A hard look at the world of human smuggling
By the time the train reached the small farming town of Denison, Iowa, in the fall of 2002, all that remained were bones and clothes. A grain elevator worker's grisly discovery of the bodies of 11 immigrant stowaways opens the first gripping chapter of Colleen Bradford Krantz's nonfiction book, "Train to Nowhere."
"Something had caught his eye," Krantz writes, describing the worker methodically walking atop the empty train, opening each car's hatches and peering into the dark compartments. "He stared, struggling with disbelief about what he thought he saw. But he knew with certainty now: it was a skull."
From there, the book rewinds to tell the story in classic narrative fashion of how 11 stowaways paid smugglers to sneak them across the Mexico-U.S. border and onto the Texas train months earlier. It details how they planned their crossings and why the smugglers failed to set them free as planned.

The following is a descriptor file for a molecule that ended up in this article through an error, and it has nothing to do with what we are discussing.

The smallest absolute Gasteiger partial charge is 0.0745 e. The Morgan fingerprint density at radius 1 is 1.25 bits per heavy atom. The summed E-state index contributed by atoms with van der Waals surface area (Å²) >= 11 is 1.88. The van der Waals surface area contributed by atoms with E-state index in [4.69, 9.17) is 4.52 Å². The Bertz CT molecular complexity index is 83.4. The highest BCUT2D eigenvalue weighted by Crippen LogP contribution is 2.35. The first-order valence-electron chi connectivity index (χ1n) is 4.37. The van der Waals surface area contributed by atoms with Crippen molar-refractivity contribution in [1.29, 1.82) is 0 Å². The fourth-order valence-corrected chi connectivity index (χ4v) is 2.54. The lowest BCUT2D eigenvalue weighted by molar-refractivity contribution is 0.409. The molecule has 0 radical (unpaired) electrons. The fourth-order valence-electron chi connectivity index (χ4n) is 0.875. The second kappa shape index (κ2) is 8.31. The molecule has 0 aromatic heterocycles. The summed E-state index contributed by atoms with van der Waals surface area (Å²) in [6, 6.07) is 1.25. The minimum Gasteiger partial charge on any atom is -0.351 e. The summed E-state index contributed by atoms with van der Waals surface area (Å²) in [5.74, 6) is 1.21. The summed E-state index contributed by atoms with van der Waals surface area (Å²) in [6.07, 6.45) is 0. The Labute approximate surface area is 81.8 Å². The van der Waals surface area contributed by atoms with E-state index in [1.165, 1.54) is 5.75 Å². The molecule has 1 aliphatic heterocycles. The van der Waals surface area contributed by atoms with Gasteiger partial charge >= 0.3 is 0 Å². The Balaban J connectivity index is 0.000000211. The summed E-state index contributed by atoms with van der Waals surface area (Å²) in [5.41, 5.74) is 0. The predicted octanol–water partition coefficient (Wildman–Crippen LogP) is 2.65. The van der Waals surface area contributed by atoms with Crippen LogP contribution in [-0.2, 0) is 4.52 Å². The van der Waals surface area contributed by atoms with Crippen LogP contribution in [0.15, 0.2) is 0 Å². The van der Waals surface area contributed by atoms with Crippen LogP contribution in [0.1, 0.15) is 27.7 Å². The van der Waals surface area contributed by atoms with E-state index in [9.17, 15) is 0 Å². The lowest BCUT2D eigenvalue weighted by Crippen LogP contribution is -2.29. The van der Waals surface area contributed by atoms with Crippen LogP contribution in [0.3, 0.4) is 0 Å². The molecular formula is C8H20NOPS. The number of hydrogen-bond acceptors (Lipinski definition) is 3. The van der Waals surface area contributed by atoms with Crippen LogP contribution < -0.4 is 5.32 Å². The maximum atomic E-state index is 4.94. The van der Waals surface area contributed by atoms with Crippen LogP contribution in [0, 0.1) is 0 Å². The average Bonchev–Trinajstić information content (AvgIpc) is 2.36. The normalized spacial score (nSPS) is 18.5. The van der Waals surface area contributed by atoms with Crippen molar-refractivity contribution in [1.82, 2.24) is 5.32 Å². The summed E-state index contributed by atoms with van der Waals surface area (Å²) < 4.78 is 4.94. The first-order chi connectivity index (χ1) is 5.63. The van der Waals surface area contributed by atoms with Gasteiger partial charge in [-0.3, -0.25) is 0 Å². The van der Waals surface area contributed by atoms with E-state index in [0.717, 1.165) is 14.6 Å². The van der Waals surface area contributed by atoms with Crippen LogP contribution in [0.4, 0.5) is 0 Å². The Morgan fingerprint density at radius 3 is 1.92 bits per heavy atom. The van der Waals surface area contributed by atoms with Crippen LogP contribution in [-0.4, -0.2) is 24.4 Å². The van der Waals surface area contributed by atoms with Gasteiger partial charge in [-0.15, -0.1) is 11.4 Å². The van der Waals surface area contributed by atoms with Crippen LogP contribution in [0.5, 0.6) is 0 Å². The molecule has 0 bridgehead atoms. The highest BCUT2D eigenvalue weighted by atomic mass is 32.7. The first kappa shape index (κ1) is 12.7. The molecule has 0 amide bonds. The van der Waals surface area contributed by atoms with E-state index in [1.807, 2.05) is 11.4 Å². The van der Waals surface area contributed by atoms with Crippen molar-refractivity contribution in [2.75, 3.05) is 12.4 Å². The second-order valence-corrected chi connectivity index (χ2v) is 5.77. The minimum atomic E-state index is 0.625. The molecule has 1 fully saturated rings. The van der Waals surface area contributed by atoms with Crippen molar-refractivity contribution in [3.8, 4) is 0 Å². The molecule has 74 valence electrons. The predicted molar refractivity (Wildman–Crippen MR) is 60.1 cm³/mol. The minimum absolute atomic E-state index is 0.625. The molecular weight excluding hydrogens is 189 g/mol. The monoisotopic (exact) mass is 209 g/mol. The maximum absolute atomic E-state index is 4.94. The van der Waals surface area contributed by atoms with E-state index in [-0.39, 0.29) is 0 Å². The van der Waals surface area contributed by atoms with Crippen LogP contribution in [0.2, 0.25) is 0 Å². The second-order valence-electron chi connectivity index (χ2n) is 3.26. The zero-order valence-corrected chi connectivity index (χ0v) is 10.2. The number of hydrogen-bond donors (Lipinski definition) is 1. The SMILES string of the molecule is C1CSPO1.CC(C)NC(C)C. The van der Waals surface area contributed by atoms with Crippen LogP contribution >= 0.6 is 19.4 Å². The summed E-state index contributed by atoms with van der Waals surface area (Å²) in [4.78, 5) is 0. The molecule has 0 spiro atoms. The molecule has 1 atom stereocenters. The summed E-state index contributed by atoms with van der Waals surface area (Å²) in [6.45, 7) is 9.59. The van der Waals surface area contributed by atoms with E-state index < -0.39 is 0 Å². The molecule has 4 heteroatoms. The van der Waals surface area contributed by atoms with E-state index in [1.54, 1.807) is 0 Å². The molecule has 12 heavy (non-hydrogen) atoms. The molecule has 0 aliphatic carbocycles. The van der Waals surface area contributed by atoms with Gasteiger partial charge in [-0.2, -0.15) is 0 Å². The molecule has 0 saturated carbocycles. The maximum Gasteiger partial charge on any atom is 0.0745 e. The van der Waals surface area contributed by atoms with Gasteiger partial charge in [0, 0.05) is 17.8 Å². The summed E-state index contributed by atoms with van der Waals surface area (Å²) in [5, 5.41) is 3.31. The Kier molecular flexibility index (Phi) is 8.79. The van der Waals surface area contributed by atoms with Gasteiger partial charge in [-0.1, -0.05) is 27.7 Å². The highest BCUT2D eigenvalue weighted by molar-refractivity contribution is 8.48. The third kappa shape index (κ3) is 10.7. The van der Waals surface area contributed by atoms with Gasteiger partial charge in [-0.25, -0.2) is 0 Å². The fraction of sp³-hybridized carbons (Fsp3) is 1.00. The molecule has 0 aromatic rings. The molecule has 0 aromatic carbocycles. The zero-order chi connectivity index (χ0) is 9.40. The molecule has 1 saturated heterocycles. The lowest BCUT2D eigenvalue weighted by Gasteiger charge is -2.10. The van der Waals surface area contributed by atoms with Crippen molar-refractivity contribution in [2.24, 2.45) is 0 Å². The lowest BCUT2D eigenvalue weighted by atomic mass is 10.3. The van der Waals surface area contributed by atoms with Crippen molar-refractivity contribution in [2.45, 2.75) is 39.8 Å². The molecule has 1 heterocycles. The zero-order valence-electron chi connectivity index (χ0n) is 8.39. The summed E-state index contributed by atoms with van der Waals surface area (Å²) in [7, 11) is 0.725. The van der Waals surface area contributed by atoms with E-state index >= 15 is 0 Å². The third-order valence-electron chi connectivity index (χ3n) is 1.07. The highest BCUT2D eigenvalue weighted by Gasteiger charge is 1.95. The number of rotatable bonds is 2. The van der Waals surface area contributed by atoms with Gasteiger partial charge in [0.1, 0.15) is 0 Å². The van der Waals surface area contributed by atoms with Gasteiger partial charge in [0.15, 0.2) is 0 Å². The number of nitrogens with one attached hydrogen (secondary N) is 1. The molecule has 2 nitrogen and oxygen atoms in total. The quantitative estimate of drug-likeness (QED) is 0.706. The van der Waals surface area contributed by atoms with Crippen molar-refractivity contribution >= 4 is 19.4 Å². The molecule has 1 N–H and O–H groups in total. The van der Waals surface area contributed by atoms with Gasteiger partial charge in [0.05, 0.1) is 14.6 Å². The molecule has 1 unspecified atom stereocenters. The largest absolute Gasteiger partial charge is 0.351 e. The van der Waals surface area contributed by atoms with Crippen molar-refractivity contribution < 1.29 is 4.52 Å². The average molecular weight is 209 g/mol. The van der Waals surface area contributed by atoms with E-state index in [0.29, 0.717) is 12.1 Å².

Krantz, a former reporter for major newspapers in Missouri, Wisconsin and Iowa, interviewed survivors making the same trip in another train car, relatives of the deceased, immigration investigators and even experts on heatstroke to reconstruct what is likely to have happened inside the sweltering death chamber. She used documents and interviews to offer various perspectives on the ill-fated trip.
The book, which reads mostly like a novel, tries almost too hard not to take sides in the immigration debate. (The book serves as a starting point for a documentary that Krantz co-produced.) Most of the book lets immigration policy questions unfold with the natural drama of the story. But a single chapter near the end veers into a textbook-like lesson.
That aside, "Train to Nowhere" provides a quick and fascinating glimpse into the underground world of immigrant smuggling that's worth the read.